The computational modeling of crush, crash and impact events is a large field of research, which is critical to engineering analysis. Generally, impact corresponds to high speed and high energy events, which may require high strain rate material characterization. In order to conduct a validated test, all cases require true multi-scale analysis in order to accurately predict structural behavior subject to combined loads and multiple active failure mechanism. GENOA’s PFDA module can do that…

GENOA Progressive Failure Dynamic Analysis (PFDA) augments explicit dynamics finite element analysis (FEA) with multi-scale progressive failure analysis of composite structures. GENOA PFDA produces an integrated explicit dynamics solution stimulating all five stages of impact. With the ability to track fractures to determine all stages of damage evolution. GENOA also calculates crack density, micro-cracks delamination, and fiber failure and compression including micro-buckling.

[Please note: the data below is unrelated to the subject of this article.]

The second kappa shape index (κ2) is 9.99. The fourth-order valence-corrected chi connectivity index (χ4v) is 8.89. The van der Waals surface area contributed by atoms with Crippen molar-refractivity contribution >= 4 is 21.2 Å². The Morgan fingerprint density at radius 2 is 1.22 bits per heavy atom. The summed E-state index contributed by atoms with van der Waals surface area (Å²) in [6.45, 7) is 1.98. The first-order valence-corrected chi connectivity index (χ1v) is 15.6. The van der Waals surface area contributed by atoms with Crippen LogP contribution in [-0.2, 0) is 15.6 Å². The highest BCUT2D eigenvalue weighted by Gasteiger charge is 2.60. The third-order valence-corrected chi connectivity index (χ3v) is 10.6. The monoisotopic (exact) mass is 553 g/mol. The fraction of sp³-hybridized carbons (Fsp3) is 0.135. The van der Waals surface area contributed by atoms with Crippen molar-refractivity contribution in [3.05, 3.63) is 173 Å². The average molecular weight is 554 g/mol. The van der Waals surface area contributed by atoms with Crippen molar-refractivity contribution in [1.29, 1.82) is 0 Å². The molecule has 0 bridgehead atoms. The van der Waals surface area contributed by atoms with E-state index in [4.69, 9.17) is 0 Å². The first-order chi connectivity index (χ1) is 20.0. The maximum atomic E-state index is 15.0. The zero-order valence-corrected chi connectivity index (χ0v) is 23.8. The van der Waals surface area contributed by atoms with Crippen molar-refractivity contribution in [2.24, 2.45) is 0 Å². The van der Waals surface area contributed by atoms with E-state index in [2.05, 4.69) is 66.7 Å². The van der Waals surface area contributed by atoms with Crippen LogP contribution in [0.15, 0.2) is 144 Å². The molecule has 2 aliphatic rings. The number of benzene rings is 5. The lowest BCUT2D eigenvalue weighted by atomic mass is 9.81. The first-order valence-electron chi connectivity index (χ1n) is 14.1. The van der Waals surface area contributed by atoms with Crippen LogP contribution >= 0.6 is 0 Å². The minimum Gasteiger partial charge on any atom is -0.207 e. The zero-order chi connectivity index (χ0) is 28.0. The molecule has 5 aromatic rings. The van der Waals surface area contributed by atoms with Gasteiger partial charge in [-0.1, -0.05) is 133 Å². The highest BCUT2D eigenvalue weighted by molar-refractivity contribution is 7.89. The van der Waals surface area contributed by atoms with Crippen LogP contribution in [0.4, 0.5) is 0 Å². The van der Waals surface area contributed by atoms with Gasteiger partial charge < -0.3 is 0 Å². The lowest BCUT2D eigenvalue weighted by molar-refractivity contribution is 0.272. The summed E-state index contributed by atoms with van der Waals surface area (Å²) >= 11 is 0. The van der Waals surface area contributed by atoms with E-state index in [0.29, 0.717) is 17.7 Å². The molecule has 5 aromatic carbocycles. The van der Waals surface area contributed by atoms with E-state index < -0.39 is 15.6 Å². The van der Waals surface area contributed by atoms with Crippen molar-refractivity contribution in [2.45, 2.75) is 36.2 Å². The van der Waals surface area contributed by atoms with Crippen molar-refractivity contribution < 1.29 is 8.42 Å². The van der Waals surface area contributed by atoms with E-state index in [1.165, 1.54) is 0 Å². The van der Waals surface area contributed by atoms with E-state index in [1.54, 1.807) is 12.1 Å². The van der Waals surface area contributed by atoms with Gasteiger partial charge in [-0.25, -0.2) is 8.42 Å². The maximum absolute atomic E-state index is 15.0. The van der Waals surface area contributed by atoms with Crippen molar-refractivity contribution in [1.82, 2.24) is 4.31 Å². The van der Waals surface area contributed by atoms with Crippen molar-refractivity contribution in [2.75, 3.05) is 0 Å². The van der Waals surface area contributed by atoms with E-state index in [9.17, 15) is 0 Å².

Using GENOA PFDA with a commercial explicit FEA solver, engineers are able to:

  • Characterize impact resistance of composite structures to determine:
    • Damage foot print,
    • Energy absorbed during impact
    • Post-impact residual strength
    • Stiffness in tension, compression, and shear.
  • Predict the impact and post impact behavior of advanced composite laminates (2-D/3-D)
    • Considering effects of defects, voids, fiber waviness,
    • Considering micro-crack density (leakage, stiffness reduction),
    • Considering residual stresses (winding, curing).
    • Identify damage initiation and propagation to final failure
    • Change ply layups to meet design requirements
    • Identify residual impact behavior (TAI, CAI, FAI)
    • Establish design failure envelope, fatigue analysis
  • Support Service Loading
    • Change solvers/boundary condition/analysis type
    • Pre-impact, impact, post-impact
    • Export damage/residual stresses to another simulation/solver
    • Undertake impact to static/fatigue/creep (any combination and sequence)
    • Maintain residual damage and stresses.

Case Studies